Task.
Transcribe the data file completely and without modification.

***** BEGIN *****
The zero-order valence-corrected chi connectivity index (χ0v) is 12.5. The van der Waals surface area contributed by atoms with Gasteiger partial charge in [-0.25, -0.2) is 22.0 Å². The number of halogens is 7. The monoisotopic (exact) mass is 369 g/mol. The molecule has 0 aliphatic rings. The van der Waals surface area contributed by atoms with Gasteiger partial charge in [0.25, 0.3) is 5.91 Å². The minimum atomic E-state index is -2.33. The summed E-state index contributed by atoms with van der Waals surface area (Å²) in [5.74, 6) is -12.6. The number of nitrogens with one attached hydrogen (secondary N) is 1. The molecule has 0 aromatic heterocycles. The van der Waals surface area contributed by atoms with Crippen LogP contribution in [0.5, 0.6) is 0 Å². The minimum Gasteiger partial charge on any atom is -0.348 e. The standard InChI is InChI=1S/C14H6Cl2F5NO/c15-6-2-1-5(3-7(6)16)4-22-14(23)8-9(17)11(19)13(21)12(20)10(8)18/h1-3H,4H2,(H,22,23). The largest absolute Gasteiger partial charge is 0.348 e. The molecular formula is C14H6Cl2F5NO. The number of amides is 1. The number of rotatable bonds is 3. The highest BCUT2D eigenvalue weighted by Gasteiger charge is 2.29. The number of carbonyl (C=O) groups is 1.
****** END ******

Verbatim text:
The zero-order valence-corrected chi connectivity index (χ0v) is 12.5. The van der Waals surface area contributed by atoms with Gasteiger partial charge in [-0.25, -0.2) is 22.0 Å². The number of halogens is 7. The monoisotopic (exact) mass is 369 g/mol. The molecule has 0 aliphatic rings. The van der Waals surface area contributed by atoms with Gasteiger partial charge in [0.25, 0.3) is 5.91 Å². The minimum atomic E-state index is -2.33. The summed E-state index contributed by atoms with van der Waals surface area (Å²) in [5.74, 6) is -12.6. The number of nitrogens with one attached hydrogen (secondary N) is 1. The molecule has 0 aromatic heterocycles. The van der Waals surface area contributed by atoms with Crippen LogP contribution in [0.5, 0.6) is 0 Å². The minimum Gasteiger partial charge on any atom is -0.348 e. The standard InChI is InChI=1S/C14H6Cl2F5NO/c15-6-2-1-5(3-7(6)16)4-22-14(23)8-9(17)11(19)13(21)12(20)10(8)18/h1-3H,4H2,(H,22,23). The largest absolute Gasteiger partial charge is 0.348 e. The molecular formula is C14H6Cl2F5NO. The number of amides is 1. The number of rotatable bonds is 3. The highest BCUT2D eigenvalue weighted by Gasteiger charge is 2.29. The number of carbonyl (C=O) groups is 1.